YOUNG people from the region have been working to compile the memories of an older generation – those who served in or were evacuated during the Second World War.
Pupils from Ysgol Maes Garmon and Mold Alun schools, along with three students from Wrexham’s Glyndwr University, have been interviewing veterans and those who were brought to the region during the conflict.
The project is part of a programme of events being organised by Mold Salutes, a group of history enthusiasts set up to commemorate the 70th anniversary of the Battle of Britain this year.
The project aims to bridge the generational gap between our older and youngest generation, teaching the latter what life was like during the war.
The veterans’ and evacuees’ memories will be recorded on film so that they can also be heard by future generations.
Four year 10 pupils from Ysgol Maes Garmon recently visited 91-year-old Cyril Roberts to record his memories.
Mr Roberts, originally from Ewloe but now living in Mold, was called up as a militia man in 1939 when he was 21.
“On June 3, 1939, I had to sign up at the Labour Exchange in Shotton,” he recalled.
“Then, on June 10, I had to go to Wrexham Barracks for a medical examination which I passed A1.”
War had not yet started and Mr Roberts believed he would be serving in the army for six months. Then, on September 3, 1939, following Hitler’s invasion of Poland, Britain and France declared war on Germany.
“On that fateful day, I arrived at Wrexham Barracks at 11am. By 12 noon I was in battle dress. The first few weeks were terrible as the army life took some getting used to.
“The first two months were spent in training - marching, PT, route marches with full pack carried on the back. The road back to the barracks - from a route march of three to four hours - was all uphill and, with blistered feet and fatigue, was quite a strain.”
In 1940 Mr Roberts’ battalion was stationed in Marlborough.
“The battalion was in need of shoe repairers for each company and, as I had been shoe repairing from the age of 14, I applied for the position.
“I was accepted and issued with a bag of tools and a last on a stem. I did this work throughout my army days as well as soldiering.”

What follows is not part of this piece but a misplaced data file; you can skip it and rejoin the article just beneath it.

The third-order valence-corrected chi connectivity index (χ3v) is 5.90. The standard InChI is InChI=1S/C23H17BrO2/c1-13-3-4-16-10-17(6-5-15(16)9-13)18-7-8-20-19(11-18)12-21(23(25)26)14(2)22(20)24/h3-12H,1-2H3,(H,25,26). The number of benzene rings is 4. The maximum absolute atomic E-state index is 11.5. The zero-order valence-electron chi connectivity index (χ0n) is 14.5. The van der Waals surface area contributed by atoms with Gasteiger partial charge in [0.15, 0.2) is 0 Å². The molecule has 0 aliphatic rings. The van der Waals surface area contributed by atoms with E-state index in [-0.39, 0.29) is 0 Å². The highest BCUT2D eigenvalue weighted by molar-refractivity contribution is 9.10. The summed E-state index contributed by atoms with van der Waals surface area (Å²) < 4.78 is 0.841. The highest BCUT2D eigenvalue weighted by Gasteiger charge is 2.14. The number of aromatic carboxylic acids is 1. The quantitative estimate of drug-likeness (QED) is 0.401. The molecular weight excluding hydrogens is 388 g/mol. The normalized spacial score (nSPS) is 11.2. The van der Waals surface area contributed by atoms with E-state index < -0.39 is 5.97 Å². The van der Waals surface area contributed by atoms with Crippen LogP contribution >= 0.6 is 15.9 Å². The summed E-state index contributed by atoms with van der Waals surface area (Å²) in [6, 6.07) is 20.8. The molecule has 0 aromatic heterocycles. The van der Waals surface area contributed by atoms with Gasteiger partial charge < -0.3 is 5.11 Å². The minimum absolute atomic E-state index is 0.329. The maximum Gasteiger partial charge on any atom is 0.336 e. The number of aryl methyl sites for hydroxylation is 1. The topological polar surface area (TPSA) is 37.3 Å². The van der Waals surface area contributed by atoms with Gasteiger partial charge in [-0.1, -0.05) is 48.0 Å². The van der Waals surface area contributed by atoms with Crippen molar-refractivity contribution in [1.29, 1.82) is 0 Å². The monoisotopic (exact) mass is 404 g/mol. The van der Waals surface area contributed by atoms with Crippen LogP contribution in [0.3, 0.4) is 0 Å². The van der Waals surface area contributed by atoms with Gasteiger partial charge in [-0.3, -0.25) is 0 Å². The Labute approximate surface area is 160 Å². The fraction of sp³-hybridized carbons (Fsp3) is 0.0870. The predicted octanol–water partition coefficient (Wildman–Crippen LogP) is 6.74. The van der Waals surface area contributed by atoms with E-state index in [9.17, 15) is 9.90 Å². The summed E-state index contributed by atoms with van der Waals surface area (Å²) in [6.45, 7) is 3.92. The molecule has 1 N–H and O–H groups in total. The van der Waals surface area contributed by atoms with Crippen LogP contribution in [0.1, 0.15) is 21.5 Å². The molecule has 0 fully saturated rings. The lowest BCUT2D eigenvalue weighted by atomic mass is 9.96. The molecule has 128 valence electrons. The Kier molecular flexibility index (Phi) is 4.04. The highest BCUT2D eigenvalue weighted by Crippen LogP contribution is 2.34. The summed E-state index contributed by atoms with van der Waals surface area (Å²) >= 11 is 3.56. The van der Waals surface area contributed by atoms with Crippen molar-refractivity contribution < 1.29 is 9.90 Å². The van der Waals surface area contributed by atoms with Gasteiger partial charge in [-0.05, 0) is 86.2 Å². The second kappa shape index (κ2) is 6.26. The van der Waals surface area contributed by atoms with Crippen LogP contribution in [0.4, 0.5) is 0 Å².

On April 23, 1940 it was time for Mr Roberts’ company to ship out. Leaving Marlborough at noon, they arrived at Southampton at 4pm and, as part of the 42nd division, embarked on the ship Ulster Prince, sailing for France at 10pm in a convoy of troop ships.
The convoy arrived at Cherbourg the following morning and the troops travelled from there by rail, in cattle trucks, bound for Fye near La-Manse and on to Rouen and Arras, arriving at Halluim at 10.30am on April 29.
“This was the Belgian frontier,” said Mr Roberts. “The regiment was on ‘stand to’ in case the enemy advanced over the frontier. I continued to repair boots.”
Mr Roberts’ company left the region just 36 hours before a devastating German attack. They were bound for Gibraltar and on to the island of Malta.
Mr Roberts’ recollections, like those of the other veterans and evacuees whose memories will be recorded over the coming months, are fascinating and unique.
Robin Powell, 14, one of the pupils interviewing Mr Roberts, said: “I’m very interested in the history of the Second World War and the Battle of Britain.
“We’ve been learning about it in school and I heard that the commemorations were happening and thought it would be good to volunteer. It’s hard to imagine what it was like.”
Excerpts from the Mold Salutes DVD will be on show on the Mold Salutes stand at an event being staged by Flintshire Local Voluntary Council, which has been assisting with the 70th anniversary commemoration preparations.
The event takes place today St Mary’s Church Hall in Mold.
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